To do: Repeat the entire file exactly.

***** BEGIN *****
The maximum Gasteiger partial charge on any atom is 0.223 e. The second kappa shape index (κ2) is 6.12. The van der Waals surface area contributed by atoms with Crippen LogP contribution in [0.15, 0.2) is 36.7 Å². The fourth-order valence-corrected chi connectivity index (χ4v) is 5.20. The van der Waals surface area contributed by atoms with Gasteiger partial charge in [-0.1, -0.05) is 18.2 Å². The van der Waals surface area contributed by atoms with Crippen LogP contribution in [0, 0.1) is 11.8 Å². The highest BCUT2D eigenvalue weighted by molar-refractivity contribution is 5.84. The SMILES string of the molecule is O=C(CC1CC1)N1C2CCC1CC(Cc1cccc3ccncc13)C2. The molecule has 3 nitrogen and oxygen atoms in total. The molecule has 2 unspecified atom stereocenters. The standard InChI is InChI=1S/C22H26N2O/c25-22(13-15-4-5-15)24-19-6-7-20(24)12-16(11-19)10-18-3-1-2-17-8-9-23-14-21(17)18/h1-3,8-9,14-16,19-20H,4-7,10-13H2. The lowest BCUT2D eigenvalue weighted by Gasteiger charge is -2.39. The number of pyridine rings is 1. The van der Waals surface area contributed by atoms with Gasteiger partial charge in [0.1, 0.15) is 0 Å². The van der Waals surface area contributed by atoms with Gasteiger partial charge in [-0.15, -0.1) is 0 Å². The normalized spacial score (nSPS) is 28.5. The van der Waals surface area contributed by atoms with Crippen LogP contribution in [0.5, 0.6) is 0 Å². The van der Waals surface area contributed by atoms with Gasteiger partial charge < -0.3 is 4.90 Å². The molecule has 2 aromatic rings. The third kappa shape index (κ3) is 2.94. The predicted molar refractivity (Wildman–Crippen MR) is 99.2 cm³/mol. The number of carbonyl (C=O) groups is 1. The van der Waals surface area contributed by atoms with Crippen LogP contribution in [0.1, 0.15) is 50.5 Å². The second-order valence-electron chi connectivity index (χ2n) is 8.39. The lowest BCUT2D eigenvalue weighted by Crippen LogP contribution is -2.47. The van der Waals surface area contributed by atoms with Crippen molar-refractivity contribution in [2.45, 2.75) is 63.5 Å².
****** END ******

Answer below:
The maximum Gasteiger partial charge on any atom is 0.223 e. The second kappa shape index (κ2) is 6.12. The van der Waals surface area contributed by atoms with Crippen LogP contribution in [0.15, 0.2) is 36.7 Å². The fourth-order valence-corrected chi connectivity index (χ4v) is 5.20. The van der Waals surface area contributed by atoms with Gasteiger partial charge in [-0.1, -0.05) is 18.2 Å². The van der Waals surface area contributed by atoms with Crippen LogP contribution in [0, 0.1) is 11.8 Å². The highest BCUT2D eigenvalue weighted by molar-refractivity contribution is 5.84. The SMILES string of the molecule is O=C(CC1CC1)N1C2CCC1CC(Cc1cccc3ccncc13)C2. The molecule has 3 nitrogen and oxygen atoms in total. The molecule has 2 unspecified atom stereocenters. The standard InChI is InChI=1S/C22H26N2O/c25-22(13-15-4-5-15)24-19-6-7-20(24)12-16(11-19)10-18-3-1-2-17-8-9-23-14-21(17)18/h1-3,8-9,14-16,19-20H,4-7,10-13H2. The lowest BCUT2D eigenvalue weighted by Gasteiger charge is -2.39. The number of pyridine rings is 1. The van der Waals surface area contributed by atoms with Gasteiger partial charge in [0.1, 0.15) is 0 Å². The van der Waals surface area contributed by atoms with Gasteiger partial charge in [-0.15, -0.1) is 0 Å². The normalized spacial score (nSPS) is 28.5. The van der Waals surface area contributed by atoms with Crippen LogP contribution in [0.5, 0.6) is 0 Å². The van der Waals surface area contributed by atoms with Gasteiger partial charge < -0.3 is 4.90 Å². The molecule has 2 aromatic rings. The third kappa shape index (κ3) is 2.94. The predicted molar refractivity (Wildman–Crippen MR) is 99.2 cm³/mol. The number of carbonyl (C=O) groups is 1. The van der Waals surface area contributed by atoms with Crippen LogP contribution in [0.1, 0.15) is 50.5 Å². The second-order valence-electron chi connectivity index (χ2n) is 8.39. The lowest BCUT2D eigenvalue weighted by Crippen LogP contribution is -2.47. The van der Waals surface area contributed by atoms with Crippen molar-refractivity contribution in [2.45, 2.75) is 63.5 Å².